Mesh network comes up aces in Vegas

Downtown traffic often slows to a crawl in Las Vegas, one of the nation's fastest-growing cities. The city's public works department is considering broadband wireless communications to help relieve congestion.

'Our primary interest is being able to connect with our traffic controls,' assistant traffic engineer Jorge Cervantes said.

A six-month test of a meshed wireless network will show whether better communications can ease traffic at about 20 downtown intersections. A handful of mobile city workers also will connect wirelessly from notebook computers. Eventually the city hopes to stream video from its traffic signals and expand mobile networking.

The city is testing wireless broadband equipment from MeshNetworks Inc. of Maitland, Fla., installed by Cheetah Wireless Technologies Inc. of Las Vegas.

On a mobile mesh network, devices such as notebooks, handhelds and personal digital assistants communicate with each other by IP radio connections without going through servers or other infrastructure. Each client device becomes a mobile router, passing packets to other devices that are within range.

Ad hoc mesh networks extend their reach and grow increasingly reliable as additional devices join. Networks can be created on the fly, letting personnel from different agencies share data and applications, for example, at the scene of an emergency.

Extending the network

Las Vegas joins a number of other cities experimenting with mixtures of fixed and mobile wireless mesh networks to extend their wired networks into the field.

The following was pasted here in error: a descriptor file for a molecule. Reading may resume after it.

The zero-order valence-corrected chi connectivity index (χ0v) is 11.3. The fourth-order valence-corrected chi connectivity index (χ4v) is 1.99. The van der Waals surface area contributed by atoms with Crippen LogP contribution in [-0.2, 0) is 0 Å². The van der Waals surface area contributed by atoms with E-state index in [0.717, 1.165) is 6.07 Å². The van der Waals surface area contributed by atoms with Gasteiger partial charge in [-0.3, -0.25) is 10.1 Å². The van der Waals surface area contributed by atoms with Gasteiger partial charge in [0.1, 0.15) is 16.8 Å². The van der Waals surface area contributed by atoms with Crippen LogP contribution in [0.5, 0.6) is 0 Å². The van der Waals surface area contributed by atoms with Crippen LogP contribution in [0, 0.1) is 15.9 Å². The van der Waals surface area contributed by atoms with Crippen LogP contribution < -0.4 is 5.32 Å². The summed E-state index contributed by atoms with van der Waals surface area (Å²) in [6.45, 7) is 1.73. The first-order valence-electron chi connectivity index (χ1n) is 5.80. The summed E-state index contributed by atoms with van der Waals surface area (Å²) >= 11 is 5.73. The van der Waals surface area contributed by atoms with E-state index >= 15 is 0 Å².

The city can already gather data from about 350 of 600 traffic signals, which have copper cabling links to the traffic management center. However, bandwidth constraints limit the volume of data that can be sent.

The city also has some fiber cable'five or six miles' worth'but even adding another 20 miles of fiber would 'only bring about 100 of our signals onto fiber,' Cervantes said.

So the city is trying broadband wireless as a primary connection, retaining the copper for backup.
'At this point, it seems to give us the best cost alternative,' Cervantes said.

Public works currently has about 50 workers in the field carrying notebooks equipped with cellular modem cards. Their slow transmission rates limit the links to downloading simple service requests, however. They are impractical for larger files such as diagrams.

'We'd like to give them faster access to our servers,' Cervantes said.

Several notebooks will get MeshNetworks PC Cards, which will let them piggyback on the fixed equipment at traffic signals for remote access. Because each node or user on the network becomes a router, adding more users should improve performance.

Maximum bandwidth of the MeshNetworks architecture is 2 Mbps; users have reported real-world speeds from a few hundred Kbps to 1 Mbps.

The initial test will cover only a few square miles downtown. The city has an option to expand the network to 58 square miles. If it chooses, Las Vegas also could add police and fire department workers to the network.

About the Author

William Jackson is freelance writer and the author of the CyberEye blog.

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